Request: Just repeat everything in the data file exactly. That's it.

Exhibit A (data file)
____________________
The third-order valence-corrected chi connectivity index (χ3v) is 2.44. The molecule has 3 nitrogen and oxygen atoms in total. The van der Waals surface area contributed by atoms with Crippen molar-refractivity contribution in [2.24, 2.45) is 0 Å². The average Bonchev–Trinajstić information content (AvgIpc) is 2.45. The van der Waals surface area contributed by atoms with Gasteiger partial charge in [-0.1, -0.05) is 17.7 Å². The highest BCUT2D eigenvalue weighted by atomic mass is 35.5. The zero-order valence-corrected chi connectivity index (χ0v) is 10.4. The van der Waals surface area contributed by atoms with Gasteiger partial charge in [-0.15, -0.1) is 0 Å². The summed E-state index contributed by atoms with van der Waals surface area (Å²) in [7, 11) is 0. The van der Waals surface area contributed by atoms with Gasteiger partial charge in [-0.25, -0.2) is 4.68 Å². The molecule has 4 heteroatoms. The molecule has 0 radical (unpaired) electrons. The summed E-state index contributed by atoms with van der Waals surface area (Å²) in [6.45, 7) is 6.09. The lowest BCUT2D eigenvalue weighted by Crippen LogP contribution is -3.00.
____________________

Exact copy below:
The third-order valence-corrected chi connectivity index (χ3v) is 2.44. The molecule has 3 nitrogen and oxygen atoms in total. The van der Waals surface area contributed by atoms with Crippen molar-refractivity contribution in [2.24, 2.45) is 0 Å². The average Bonchev–Trinajstić information content (AvgIpc) is 2.45. The van der Waals surface area contributed by atoms with Gasteiger partial charge in [-0.1, -0.05) is 17.7 Å². The highest BCUT2D eigenvalue weighted by atomic mass is 35.5. The zero-order valence-corrected chi connectivity index (χ0v) is 10.4. The van der Waals surface area contributed by atoms with Gasteiger partial charge in [-0.15, -0.1) is 0 Å². The summed E-state index contributed by atoms with van der Waals surface area (Å²) in [7, 11) is 0. The van der Waals surface area contributed by atoms with Gasteiger partial charge in [-0.25, -0.2) is 4.68 Å². The molecule has 4 heteroatoms. The molecule has 0 radical (unpaired) electrons. The summed E-state index contributed by atoms with van der Waals surface area (Å²) in [6.45, 7) is 6.09. The lowest BCUT2D eigenvalue weighted by Crippen LogP contribution is -3.00.